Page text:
Do you feel like pouring yourself a glass of rum or possibly even making up a cocktail when the weather turns cold? You seemingly aren’t the only one. Due to a recent study conducted by the University of Pittsburgh, Division of Gastroenterology that was published online in Hepatology, it was found that people who live in colder climates tend to consume more alcohol than people who live in warm weather.
The research, published online in the journal Hepatology recently found that as temperatures sink and summer seems like miles away, alcohol consumption tends to rise in individuals. Additionally, it appears that colder climates were also linked to more episodes of binge drinking and higher prevalence of alcoholic liver disease. In the U.S. alone, more than a quarter of people aged 18 or older reported engaging in binge drinking in the past month in 2015, according to the National Institute on Alcohol Abuse and Alcoholism. Annually, approximately 88,000 Americans pass away from alcohol-related issues, marking alcohol as the third leading preventable cause of death in the United States.
“Risk of alcoholic cirrhosis is determined by genetic and environmental factors. Although it is generally accepted that colder weather predisposes to alcohol misuse, no studies have investigated its impact on alcohol intake and alcoholic cirrhosis”, the study stated. But then, it concluded saying, “These results suggest that colder climates may play a causal role on alcohol‐attributable fraction AAF mediated by alcohol consumption”.
“It’s something that everyone has assumed for decades, but no one has scientifically demonstrated it.” said study author Dr. Ramon Bataller in a statement. “This is the first study that systematically demonstrates that worldwide and in America, in colder areas and areas with less sun, you have more drinking and more alcoholic cirrhosis.”
The new study used data sets that covered around 193 countries, 50 U.S. states, and 3,144 U.S. counties, sourced from the World Health Organisation and the World Meteorological Organisation, as well as a number of other groups.
During the study, a significant negative correlation was found linked between environmental variables, like average temperature and sunlight hours, and how much alcohol individuals may consume. Alcohol consumption was measured through factors including total alcohol intake per capita and the percent of the population that indulges in drinking alcohol. Climate was also associated with higher levels of alcoholic liver disease in populations, which remained true across countries in the world, as well as when comparing counties within the U.S.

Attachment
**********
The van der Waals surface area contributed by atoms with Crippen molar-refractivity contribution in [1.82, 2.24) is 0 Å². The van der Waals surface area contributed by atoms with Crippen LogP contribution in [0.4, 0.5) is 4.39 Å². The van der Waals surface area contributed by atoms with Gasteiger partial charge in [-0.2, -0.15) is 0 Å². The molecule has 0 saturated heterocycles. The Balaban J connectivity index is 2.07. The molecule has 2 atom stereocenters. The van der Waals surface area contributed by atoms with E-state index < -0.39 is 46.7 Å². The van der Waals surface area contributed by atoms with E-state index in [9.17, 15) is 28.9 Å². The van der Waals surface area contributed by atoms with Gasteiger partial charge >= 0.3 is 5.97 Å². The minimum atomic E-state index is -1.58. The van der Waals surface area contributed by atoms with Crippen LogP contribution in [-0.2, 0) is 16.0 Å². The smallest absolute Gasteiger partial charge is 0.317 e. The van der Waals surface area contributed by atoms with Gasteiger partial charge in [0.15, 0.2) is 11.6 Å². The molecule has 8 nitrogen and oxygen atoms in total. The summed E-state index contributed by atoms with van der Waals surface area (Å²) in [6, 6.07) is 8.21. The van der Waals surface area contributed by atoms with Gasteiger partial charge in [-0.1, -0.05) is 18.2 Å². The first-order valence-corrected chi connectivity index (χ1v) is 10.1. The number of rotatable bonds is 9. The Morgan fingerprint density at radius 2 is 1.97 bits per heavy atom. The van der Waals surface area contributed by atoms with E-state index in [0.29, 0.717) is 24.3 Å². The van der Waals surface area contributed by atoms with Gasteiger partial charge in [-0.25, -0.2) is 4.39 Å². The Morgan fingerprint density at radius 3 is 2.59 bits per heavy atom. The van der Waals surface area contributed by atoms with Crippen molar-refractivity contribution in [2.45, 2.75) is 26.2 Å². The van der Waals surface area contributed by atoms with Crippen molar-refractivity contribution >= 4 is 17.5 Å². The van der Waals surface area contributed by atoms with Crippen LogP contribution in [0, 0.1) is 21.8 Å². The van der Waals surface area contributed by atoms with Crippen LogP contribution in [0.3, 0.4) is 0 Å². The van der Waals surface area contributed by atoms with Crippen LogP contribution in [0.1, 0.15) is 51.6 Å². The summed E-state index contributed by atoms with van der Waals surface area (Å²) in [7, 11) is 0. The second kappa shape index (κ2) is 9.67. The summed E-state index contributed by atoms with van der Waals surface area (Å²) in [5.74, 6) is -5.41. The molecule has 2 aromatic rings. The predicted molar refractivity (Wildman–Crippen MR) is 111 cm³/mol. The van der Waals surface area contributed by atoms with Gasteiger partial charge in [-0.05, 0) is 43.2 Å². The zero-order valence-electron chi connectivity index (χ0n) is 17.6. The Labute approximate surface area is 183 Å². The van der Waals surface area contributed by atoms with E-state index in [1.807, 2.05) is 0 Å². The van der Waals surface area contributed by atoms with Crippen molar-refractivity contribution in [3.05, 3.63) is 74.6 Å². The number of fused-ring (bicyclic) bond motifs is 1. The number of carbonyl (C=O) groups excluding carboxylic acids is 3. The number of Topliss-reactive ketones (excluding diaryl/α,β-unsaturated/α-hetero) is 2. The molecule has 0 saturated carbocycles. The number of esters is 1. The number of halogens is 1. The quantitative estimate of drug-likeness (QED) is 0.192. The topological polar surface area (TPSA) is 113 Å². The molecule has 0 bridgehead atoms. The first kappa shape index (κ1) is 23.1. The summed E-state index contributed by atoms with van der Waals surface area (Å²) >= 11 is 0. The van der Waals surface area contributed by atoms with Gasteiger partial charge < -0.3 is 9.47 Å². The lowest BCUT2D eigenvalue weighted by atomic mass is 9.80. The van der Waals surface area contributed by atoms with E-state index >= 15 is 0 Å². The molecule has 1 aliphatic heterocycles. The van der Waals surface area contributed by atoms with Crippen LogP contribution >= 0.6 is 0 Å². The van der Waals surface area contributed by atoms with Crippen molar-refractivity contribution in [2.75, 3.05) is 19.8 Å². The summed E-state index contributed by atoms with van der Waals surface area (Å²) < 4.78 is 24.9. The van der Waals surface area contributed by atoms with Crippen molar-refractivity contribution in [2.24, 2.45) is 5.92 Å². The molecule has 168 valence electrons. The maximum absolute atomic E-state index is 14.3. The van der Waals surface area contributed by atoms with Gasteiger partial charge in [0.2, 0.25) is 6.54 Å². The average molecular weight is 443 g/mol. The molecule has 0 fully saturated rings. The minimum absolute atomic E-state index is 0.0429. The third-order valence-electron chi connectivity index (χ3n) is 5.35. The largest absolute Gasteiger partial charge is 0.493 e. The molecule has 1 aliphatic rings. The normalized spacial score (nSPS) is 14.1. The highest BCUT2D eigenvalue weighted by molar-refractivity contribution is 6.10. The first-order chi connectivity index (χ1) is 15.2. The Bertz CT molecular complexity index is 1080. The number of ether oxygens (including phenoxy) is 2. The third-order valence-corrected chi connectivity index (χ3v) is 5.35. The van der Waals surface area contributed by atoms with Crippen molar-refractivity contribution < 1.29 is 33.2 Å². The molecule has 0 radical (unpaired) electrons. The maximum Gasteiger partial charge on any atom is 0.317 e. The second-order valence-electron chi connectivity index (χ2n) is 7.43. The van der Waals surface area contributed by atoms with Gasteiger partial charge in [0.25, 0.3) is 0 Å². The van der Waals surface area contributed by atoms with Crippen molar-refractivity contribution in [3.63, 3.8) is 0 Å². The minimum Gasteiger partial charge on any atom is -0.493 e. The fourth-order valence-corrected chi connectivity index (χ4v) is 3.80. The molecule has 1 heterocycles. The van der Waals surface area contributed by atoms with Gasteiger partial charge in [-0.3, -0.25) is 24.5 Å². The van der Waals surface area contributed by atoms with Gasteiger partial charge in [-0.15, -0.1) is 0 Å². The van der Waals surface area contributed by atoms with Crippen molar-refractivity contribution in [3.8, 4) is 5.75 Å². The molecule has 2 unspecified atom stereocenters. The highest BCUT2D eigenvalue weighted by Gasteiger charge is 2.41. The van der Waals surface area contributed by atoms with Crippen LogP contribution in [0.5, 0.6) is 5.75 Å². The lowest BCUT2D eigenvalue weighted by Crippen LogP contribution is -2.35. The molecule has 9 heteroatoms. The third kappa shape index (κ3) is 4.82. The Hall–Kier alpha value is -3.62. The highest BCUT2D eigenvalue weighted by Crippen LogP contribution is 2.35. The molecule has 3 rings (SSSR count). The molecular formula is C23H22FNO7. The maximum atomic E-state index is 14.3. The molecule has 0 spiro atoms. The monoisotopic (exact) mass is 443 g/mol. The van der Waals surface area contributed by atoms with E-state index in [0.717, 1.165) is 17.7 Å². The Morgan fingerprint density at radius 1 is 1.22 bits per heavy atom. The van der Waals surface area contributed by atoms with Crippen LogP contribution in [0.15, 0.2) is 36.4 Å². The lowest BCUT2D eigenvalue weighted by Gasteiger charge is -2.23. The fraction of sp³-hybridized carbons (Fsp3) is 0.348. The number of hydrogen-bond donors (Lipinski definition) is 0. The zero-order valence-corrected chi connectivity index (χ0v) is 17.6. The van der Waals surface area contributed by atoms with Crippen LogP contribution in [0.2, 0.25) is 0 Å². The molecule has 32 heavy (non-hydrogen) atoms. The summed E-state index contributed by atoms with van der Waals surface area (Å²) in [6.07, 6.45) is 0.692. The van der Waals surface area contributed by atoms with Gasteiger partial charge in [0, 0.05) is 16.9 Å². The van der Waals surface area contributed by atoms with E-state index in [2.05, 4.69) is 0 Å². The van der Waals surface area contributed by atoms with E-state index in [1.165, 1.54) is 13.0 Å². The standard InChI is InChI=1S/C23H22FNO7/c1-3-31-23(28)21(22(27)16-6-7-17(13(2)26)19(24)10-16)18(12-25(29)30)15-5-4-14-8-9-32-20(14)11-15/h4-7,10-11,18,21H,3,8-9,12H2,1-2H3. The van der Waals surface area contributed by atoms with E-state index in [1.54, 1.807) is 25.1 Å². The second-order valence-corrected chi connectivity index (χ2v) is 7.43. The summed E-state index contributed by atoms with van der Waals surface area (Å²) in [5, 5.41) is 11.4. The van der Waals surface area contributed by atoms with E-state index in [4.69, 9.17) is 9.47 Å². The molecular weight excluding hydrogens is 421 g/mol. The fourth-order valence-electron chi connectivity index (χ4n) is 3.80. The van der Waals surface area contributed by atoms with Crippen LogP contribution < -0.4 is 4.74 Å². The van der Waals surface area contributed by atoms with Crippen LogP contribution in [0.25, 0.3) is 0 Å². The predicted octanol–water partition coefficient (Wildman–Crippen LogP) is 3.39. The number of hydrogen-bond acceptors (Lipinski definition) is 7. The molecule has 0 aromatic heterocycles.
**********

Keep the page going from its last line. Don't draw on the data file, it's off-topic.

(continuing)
However, according to the study, the environment is not the only factor at play here, as multiple variables like religion and socioeconomic status can also play a role in how much individuals may or may not in fact drink. The study results are considered correlations, and not causations, and is to be noted that the research was possible due to it being partially funded by grants from the National Institute on Alcohol Abuse and Alcoholism.
Hoping it would help in shaping better policies and guidelines in colder places, the professor behind the study also noted that, “Knowing that colder places have more drink-related problems could be helpful to the efforts in these areas to determine better policies. If you have a genetic predisposition to alcohol abuse, maybe you should avoid super cold areas.”
Of course, if you do find yourself drinking more alcohol than you typically would over the winter, the University of Michigan Depression Centre recommends that you speak to a mental health counsellor or to try out a new exercise routine to break up the mood-lowering effects of winter or seasonal affective disorder. For those times where you are stuck indoors and aren’t feeling great, they also recommend taking advantage of what sunlight you may be getting by keeping your blinds open and enjoying the warmth.